The solution put forward by Teba is the adoption of a full-year production schedule, with workers only staying on the mines for four continuous months, interspersed with two-month breaks – in effect making the system more migratory.

That could provide the answer to the productivity crises in gold and platinum mining, as well as to the social consequences of migrant labour.

This would require more workers, but “sweating the assets” could make the costing impact either neutral or better, according to Hartford.

Another equally radical proposal is to undo the living-out allowance in its current form. One labour relations veteran in the mining sector told City Press that mines and unions should agree to attach conditions to the allowance for new recruits.

This would be proof that they are using the cash to rent real accommodation.

The same condition could be imposed on existing workers in the coming rounds of wage talks, according to the veteran.

Expecting migrants to relocate their families to the mines is also a nonstarter, says Strydom. If a family stops using the land granted to it by its traditional authority, they lose it.

According to Herbert, the land-tenure system in areas governed by traditional authorities presents another problem.

He believes mines would do better by helping mine workers invest in houses “back home”, but the lack of private property in rural areas makes mortgages impossible.

The migrant-labour system’s dysfunction goes beyond the housing situation.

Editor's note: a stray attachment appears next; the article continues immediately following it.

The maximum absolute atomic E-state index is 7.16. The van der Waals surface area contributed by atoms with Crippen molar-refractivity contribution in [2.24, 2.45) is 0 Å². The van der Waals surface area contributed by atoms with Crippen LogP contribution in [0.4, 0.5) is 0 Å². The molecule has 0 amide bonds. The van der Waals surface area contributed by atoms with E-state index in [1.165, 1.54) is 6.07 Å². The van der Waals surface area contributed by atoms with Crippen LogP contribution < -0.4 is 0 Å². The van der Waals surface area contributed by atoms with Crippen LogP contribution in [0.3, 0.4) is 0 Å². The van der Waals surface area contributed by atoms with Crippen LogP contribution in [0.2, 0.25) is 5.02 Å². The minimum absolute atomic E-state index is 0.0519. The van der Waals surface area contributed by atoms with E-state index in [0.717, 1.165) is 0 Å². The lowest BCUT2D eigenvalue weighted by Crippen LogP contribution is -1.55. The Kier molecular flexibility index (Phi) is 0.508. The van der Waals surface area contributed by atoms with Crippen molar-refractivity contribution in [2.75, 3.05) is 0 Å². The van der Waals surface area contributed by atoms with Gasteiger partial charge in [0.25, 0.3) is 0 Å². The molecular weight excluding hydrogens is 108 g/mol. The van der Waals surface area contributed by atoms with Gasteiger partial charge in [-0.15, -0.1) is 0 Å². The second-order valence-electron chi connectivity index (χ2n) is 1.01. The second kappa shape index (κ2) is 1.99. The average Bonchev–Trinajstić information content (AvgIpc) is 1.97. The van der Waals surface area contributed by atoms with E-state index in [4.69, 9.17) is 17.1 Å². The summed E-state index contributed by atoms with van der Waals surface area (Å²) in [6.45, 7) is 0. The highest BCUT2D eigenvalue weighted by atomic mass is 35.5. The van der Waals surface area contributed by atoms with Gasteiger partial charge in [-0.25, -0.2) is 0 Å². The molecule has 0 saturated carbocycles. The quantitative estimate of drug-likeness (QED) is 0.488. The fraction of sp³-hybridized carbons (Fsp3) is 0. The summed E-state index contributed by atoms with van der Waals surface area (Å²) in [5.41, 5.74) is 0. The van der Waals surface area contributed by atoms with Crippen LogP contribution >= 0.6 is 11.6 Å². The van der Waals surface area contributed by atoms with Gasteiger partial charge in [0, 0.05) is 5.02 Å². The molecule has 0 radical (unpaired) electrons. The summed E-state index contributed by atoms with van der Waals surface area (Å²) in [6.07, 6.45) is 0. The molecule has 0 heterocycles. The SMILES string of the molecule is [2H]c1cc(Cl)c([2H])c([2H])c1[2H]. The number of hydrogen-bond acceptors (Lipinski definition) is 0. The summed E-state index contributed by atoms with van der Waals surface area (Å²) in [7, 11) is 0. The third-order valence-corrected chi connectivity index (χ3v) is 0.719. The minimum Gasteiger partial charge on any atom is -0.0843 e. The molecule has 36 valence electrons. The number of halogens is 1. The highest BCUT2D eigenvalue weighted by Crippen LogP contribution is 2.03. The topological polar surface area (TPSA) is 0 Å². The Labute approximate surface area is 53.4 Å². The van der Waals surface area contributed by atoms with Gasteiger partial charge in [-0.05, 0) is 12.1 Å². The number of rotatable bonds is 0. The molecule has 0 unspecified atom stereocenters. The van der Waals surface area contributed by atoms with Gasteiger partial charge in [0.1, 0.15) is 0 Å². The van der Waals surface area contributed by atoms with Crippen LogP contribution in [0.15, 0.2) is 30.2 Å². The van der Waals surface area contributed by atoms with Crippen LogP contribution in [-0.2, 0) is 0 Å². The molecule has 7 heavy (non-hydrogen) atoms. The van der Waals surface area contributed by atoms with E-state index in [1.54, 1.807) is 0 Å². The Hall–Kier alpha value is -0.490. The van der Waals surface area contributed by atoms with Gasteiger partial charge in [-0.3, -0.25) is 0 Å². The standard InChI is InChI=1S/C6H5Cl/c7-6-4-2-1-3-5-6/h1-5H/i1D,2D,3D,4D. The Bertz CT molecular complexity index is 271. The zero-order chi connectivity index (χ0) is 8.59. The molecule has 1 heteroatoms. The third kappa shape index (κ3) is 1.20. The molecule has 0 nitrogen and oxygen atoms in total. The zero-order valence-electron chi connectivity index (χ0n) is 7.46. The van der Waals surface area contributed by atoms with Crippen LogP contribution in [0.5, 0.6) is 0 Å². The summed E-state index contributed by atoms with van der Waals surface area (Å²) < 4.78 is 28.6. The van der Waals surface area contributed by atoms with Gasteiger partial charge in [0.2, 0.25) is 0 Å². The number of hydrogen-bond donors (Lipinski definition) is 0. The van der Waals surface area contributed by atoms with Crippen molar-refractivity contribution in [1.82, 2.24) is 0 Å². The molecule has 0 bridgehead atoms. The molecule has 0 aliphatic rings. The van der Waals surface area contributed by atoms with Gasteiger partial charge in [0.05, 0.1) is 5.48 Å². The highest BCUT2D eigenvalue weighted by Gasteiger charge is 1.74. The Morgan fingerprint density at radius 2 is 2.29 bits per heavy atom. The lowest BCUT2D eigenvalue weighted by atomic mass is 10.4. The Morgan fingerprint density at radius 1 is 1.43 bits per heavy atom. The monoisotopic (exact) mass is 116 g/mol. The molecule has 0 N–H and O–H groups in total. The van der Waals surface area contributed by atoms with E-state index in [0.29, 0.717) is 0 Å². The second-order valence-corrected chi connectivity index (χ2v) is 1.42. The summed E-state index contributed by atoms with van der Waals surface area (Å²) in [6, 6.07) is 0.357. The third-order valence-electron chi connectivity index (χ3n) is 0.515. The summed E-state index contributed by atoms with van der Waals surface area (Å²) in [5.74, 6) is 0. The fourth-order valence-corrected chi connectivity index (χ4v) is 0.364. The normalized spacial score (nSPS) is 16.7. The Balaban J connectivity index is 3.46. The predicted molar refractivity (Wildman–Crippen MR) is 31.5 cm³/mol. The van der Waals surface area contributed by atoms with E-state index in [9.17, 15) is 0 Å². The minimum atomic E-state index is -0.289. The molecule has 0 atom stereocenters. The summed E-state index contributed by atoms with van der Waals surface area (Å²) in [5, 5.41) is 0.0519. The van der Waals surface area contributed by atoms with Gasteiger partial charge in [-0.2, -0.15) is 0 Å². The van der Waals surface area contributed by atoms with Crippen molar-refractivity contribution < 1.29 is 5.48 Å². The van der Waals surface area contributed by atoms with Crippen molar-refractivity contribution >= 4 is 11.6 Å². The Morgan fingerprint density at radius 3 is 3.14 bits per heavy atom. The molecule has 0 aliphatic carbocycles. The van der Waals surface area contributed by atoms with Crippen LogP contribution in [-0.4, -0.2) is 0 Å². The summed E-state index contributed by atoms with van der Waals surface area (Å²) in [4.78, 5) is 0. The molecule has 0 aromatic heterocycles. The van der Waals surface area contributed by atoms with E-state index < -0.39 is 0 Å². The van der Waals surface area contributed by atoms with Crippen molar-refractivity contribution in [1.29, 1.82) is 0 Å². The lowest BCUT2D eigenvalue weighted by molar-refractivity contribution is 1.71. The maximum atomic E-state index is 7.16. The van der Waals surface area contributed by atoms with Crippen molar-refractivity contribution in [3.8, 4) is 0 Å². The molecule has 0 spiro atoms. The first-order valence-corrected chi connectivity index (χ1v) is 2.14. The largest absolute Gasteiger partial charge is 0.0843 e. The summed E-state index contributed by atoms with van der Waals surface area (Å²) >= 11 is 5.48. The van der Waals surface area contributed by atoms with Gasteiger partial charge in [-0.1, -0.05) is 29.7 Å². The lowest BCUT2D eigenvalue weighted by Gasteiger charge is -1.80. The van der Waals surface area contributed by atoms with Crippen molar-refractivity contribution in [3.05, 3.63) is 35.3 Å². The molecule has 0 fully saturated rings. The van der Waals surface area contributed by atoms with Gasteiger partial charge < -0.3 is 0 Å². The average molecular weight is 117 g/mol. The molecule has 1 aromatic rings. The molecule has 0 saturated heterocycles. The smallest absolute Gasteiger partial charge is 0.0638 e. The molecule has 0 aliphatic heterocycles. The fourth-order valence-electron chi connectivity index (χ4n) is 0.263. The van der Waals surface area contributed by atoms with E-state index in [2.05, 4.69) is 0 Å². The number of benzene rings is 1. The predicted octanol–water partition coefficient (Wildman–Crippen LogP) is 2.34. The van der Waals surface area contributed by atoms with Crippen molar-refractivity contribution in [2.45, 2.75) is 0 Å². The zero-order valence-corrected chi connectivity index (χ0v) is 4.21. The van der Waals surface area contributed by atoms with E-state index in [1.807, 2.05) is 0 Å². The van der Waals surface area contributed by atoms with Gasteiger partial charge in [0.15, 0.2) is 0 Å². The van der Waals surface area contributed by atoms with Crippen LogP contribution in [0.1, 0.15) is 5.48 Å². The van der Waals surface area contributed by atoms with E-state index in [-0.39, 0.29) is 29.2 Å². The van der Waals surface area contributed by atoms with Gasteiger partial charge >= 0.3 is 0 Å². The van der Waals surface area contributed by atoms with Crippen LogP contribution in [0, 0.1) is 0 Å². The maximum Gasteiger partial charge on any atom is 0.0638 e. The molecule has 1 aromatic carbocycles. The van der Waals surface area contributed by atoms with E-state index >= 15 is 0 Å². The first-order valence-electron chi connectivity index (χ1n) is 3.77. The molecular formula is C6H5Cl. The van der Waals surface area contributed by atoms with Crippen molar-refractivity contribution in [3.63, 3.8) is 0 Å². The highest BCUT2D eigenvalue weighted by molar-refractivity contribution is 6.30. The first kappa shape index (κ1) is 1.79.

There are also “no resources dedicated to finding workers who have returned home”, says Herbert.

According to him, provident funds and the statutory-compensation system for lung diseases do not spend enough on tracking former employees, resulting in hundreds of thousands of former mine workers not receiving their money.

Join the conversation!

24.com encourages commentary submitted via MyNews24. Contributions of 200 words or more will be considered for publication.

We reserve editorial discretion to decide what will be published.
Read our comments policy for guidelines on contributions.

24.com publishes all comments posted on articles provided that they adhere to our Comments Policy. Should you wish to report a comment for editorial review, please do so by clicking the 'Report Comment' button to the right of each comment.

Comment on this story
Comments have been closed for this article.

Inside News24

Traffic Alerts
There are new stories on the homepage. Click here to see them.


Create Profile

Creating your profile will enable you to submit photos and stories to get published on News24.

Please provide a username for your profile page:

This username must be unique, cannot be edited and will be used in the URL to your profile page across the entire 24.com network.


Location Settings

News24 allows you to edit the display of certain components based on a location. If you wish to personalise the page based on your preferences, please select a location for each component and click "Submit" in order for the changes to take affect.

Facebook Sign-In

Hi News addict,

Join the News24 Community to be involved in breaking the news.

Log in with Facebook to comment and personalise news, weather and listings.